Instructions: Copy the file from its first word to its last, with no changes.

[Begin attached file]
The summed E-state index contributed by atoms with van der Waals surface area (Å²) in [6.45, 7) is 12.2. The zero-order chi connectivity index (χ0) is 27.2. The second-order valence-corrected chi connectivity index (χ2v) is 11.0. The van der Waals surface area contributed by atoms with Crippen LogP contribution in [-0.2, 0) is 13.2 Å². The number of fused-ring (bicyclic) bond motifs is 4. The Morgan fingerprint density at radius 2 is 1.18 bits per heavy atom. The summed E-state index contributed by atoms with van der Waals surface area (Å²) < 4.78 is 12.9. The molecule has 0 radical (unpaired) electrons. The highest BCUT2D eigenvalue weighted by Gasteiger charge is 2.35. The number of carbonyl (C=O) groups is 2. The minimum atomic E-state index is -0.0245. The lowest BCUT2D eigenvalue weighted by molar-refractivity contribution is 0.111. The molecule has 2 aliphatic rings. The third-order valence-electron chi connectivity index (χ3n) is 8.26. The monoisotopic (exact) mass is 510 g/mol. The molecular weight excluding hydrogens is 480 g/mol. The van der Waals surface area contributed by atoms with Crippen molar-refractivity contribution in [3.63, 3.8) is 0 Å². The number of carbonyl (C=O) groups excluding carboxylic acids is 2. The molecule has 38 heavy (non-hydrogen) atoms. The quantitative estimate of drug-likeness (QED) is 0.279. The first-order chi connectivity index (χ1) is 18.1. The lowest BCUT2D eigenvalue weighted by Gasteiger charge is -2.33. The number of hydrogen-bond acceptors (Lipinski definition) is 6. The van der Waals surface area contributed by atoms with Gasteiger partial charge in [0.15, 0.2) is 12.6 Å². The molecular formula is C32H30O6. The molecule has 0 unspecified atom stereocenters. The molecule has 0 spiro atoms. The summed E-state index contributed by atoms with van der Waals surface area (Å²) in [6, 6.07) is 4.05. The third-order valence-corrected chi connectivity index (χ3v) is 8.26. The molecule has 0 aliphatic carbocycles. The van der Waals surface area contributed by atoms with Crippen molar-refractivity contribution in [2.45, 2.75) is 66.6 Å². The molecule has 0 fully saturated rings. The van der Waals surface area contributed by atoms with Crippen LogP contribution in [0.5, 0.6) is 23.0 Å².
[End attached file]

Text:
The summed E-state index contributed by atoms with van der Waals surface area (Å²) in [6.45, 7) is 12.2. The zero-order chi connectivity index (χ0) is 27.2. The second-order valence-corrected chi connectivity index (χ2v) is 11.0. The van der Waals surface area contributed by atoms with Crippen LogP contribution in [-0.2, 0) is 13.2 Å². The number of fused-ring (bicyclic) bond motifs is 4. The Morgan fingerprint density at radius 2 is 1.18 bits per heavy atom. The summed E-state index contributed by atoms with van der Waals surface area (Å²) < 4.78 is 12.9. The molecule has 0 radical (unpaired) electrons. The highest BCUT2D eigenvalue weighted by Gasteiger charge is 2.35. The number of carbonyl (C=O) groups is 2. The minimum atomic E-state index is -0.0245. The lowest BCUT2D eigenvalue weighted by molar-refractivity contribution is 0.111. The molecule has 2 aliphatic rings. The third-order valence-electron chi connectivity index (χ3n) is 8.26. The monoisotopic (exact) mass is 510 g/mol. The molecular weight excluding hydrogens is 480 g/mol. The van der Waals surface area contributed by atoms with Crippen molar-refractivity contribution in [3.63, 3.8) is 0 Å². The number of carbonyl (C=O) groups excluding carboxylic acids is 2. The molecule has 38 heavy (non-hydrogen) atoms. The quantitative estimate of drug-likeness (QED) is 0.279. The first-order chi connectivity index (χ1) is 18.1. The lowest BCUT2D eigenvalue weighted by Gasteiger charge is -2.33. The number of hydrogen-bond acceptors (Lipinski definition) is 6. The van der Waals surface area contributed by atoms with Gasteiger partial charge in [0.15, 0.2) is 12.6 Å². The molecular formula is C32H30O6. The molecule has 0 unspecified atom stereocenters. The molecule has 0 spiro atoms. The summed E-state index contributed by atoms with van der Waals surface area (Å²) in [6, 6.07) is 4.05. The third-order valence-corrected chi connectivity index (χ3v) is 8.26. The molecule has 0 aliphatic carbocycles. The van der Waals surface area contributed by atoms with Crippen molar-refractivity contribution in [2.45, 2.75) is 66.6 Å². The molecule has 0 fully saturated rings. The van der Waals surface area contributed by atoms with Crippen LogP contribution in [0.5, 0.6) is 23.0 Å².